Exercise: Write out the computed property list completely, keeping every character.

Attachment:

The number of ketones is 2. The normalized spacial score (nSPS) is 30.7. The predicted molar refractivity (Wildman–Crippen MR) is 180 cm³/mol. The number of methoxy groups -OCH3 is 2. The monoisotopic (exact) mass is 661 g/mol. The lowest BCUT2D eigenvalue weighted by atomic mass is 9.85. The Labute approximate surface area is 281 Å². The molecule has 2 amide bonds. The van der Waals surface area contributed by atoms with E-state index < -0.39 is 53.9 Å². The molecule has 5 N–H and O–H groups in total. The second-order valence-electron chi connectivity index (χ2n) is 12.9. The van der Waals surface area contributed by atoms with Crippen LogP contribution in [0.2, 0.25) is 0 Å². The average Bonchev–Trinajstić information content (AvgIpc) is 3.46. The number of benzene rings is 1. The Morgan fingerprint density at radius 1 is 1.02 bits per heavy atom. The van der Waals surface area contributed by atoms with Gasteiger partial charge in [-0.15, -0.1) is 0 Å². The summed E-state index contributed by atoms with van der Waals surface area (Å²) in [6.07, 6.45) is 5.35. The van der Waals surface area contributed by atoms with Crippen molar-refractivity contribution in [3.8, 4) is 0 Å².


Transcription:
The number of ketones is 2. The normalized spacial score (nSPS) is 30.7. The predicted molar refractivity (Wildman–Crippen MR) is 180 cm³/mol. The number of methoxy groups -OCH3 is 2. The monoisotopic (exact) mass is 661 g/mol. The lowest BCUT2D eigenvalue weighted by atomic mass is 9.85. The Labute approximate surface area is 281 Å². The molecule has 2 amide bonds. The van der Waals surface area contributed by atoms with E-state index < -0.39 is 53.9 Å². The molecule has 5 N–H and O–H groups in total. The second-order valence-electron chi connectivity index (χ2n) is 12.9. The van der Waals surface area contributed by atoms with Crippen LogP contribution in [0.2, 0.25) is 0 Å². The average Bonchev–Trinajstić information content (AvgIpc) is 3.46. The number of benzene rings is 1. The Morgan fingerprint density at radius 1 is 1.02 bits per heavy atom. The van der Waals surface area contributed by atoms with Gasteiger partial charge in [-0.15, -0.1) is 0 Å². The summed E-state index contributed by atoms with van der Waals surface area (Å²) in [6.07, 6.45) is 5.35. The van der Waals surface area contributed by atoms with Crippen molar-refractivity contribution in [3.8, 4) is 0 Å².